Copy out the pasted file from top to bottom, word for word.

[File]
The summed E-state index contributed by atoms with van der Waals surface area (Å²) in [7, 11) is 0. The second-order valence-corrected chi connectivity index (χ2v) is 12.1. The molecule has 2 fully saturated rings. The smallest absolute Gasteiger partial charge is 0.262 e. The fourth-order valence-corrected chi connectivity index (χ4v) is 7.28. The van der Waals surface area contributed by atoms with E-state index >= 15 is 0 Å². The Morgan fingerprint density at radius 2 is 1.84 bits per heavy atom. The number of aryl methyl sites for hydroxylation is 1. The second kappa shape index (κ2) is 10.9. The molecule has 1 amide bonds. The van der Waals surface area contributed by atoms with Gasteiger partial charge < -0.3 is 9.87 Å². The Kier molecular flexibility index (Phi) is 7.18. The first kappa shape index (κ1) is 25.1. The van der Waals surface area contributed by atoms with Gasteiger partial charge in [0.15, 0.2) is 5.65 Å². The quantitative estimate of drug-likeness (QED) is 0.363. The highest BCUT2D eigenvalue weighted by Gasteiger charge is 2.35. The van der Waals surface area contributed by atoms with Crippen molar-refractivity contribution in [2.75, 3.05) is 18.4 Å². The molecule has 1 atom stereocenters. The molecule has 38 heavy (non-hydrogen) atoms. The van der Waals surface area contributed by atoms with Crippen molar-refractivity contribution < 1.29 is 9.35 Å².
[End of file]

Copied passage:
The summed E-state index contributed by atoms with van der Waals surface area (Å²) in [7, 11) is 0. The second-order valence-corrected chi connectivity index (χ2v) is 12.1. The molecule has 2 fully saturated rings. The smallest absolute Gasteiger partial charge is 0.262 e. The fourth-order valence-corrected chi connectivity index (χ4v) is 7.28. The van der Waals surface area contributed by atoms with E-state index >= 15 is 0 Å². The Morgan fingerprint density at radius 2 is 1.84 bits per heavy atom. The number of aryl methyl sites for hydroxylation is 1. The second kappa shape index (κ2) is 10.9. The molecule has 1 amide bonds. The van der Waals surface area contributed by atoms with Gasteiger partial charge < -0.3 is 9.87 Å². The Kier molecular flexibility index (Phi) is 7.18. The first kappa shape index (κ1) is 25.1. The van der Waals surface area contributed by atoms with Gasteiger partial charge in [0.15, 0.2) is 5.65 Å². The quantitative estimate of drug-likeness (QED) is 0.363. The highest BCUT2D eigenvalue weighted by Gasteiger charge is 2.35. The van der Waals surface area contributed by atoms with Crippen molar-refractivity contribution in [2.75, 3.05) is 18.4 Å². The molecule has 1 atom stereocenters. The molecule has 38 heavy (non-hydrogen) atoms. The van der Waals surface area contributed by atoms with Crippen molar-refractivity contribution < 1.29 is 9.35 Å².